It was in 1173, the year after his return from Ireland and his submission to the papal legates at Avranches, that King Henry became involved in the first of a series of troubles which were to pursue him for the rest of his life the rebellions of his graceless sons. His wife Eleanor of Aquitaine had borne him many children. Henry, the eldest surviving son, had already been crowned in 1176 as his father's colleague and successor; not only he, but Richard the second, and Geoffrey the third son, were now old enough to chafe against the restraints imposed upon them by an imperious and strong-willed father. The old king very naturally preferred to keep his dominions united under his own immediate government, but he had designated his eldest son as his successor in England and Normandy, while Richard was to have his mother's heritage of Aquitaine, and Geoffrey's wife's dowry, the duchy of Brittany, was due to him, now that he had reached the verge of manhood.

The princes were shamelessly eager to enter on their inheritance, the king was loath to understand that by conferring a titular sovereignty on his sons he had given them a sort of right to expect some share of real power. Their grudge against their father was sedulously fostered by their mother Eleanor, a clever and revengeful woman, who could never forgive her husband for keeping her in the background in political matters and insulting her by his frequent amours. Her old subjects in Aquitaine were secretly encouraged by her to follow her son Richard against his father, whom the barons of the south always regarded as an alien and an intruder. The Bretons were equally willing to rise in the name of Geoffrey and Constance against the guardian who was keeping their prince too long waiting for his inheritance. In England the younger Henry had built himself up a party among the more turbulent section of the baronage, who remembered with regret and longing the carnival of licence which their fathers had enjoyed under King Stephen. Secret agreements had also been made with the kings of France and Scotland, who were eager to take advantage of the troubles which were about to break out.

In 1173 the plot was complete, and Henry's three elder sons all took arms against him, collecting Norman, Breton and Gascon rebels in great numbers, and being backed by a French army. At the same moment the king of Scots invaded Northumberland, and the earls of Norfolk, Chester and Leicester rose in the name of the younger Henry. This was in all essentials a feudal rebellion of the old type. The English barons were simply desirous of getting rid of the strong and effective governance of the king, and the alleged wrongs of his sons were an empty excuse. For precisely the same reason all classes in England, save the more turbulent section of the baronage, remained faithful to the elder king. The bureaucracy, the minor, landholders, the towns, and the clergy refused to join in the rising, and lent their aid for its suppression, because they were unwilling to see anarchy recommence. Hence, though the rebellious princes made head for a time against their father abroad, the insurrection of their partisans in England was suppressed without much difficulty.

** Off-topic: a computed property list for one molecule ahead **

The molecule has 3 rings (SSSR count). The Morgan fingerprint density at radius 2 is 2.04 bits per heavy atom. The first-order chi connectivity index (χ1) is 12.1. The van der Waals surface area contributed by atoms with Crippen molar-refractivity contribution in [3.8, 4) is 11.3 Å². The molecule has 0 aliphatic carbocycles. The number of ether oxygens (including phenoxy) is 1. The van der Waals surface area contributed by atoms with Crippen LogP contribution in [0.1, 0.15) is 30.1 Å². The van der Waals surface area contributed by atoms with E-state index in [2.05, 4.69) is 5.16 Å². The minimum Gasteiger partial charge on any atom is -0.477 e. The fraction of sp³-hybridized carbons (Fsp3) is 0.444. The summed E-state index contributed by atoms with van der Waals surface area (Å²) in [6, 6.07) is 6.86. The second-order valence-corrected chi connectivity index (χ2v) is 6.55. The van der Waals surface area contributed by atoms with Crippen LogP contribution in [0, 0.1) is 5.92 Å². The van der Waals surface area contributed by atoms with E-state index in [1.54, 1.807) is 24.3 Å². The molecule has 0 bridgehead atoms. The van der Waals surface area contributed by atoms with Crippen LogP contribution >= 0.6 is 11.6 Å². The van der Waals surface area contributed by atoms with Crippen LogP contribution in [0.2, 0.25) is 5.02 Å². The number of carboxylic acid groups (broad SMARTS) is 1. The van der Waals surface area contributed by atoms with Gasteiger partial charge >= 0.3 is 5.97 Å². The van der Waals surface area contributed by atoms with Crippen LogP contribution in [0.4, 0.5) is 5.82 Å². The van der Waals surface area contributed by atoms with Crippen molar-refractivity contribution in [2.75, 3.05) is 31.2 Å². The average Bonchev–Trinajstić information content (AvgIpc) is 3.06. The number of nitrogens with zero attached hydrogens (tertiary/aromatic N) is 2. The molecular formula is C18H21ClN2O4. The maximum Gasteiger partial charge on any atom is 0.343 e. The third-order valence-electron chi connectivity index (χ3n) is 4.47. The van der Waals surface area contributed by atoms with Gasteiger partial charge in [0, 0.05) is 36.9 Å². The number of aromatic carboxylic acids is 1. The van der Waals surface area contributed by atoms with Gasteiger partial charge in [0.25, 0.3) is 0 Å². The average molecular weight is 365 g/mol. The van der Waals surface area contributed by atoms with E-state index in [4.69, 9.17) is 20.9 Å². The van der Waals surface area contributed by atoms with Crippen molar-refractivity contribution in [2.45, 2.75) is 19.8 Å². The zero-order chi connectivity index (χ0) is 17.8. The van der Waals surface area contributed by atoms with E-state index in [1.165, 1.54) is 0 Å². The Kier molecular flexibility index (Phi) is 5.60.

The justiciar, Richard de Lucy, routed the army of the Earl of Leicester at Fornham in Suffolk, the castles of the rebel earls were subdued one after another, and William of Scotland was surprised and captured by a force of northern loyalists while he was besieging Alnwick (1173-1174). The war lingered on for a space on the continent; but Henry raised the siege of Rouen, which was being attacked by his eldest son and the king of France, captured most of Richard's castles in Poitou, and then received the, submission of his undutiful children. Showing considerable magnanimity, he promised to grant to each of them half the revenues of the lands in which they were his destined heirs, and a certain number of castles to hold as their own. Their allies fared less well; the rebel earls were subjected to heavy fines, and their strongholds were demolished. The king of Scots was forced to buy his liberty by doing homage to Henry for the whole of his kingdom. Queen Eleanor, whom her husband regarded as responsible for the whole rebellion, was placed in a sort of honorable captivity, or retirement, and denied her royal state.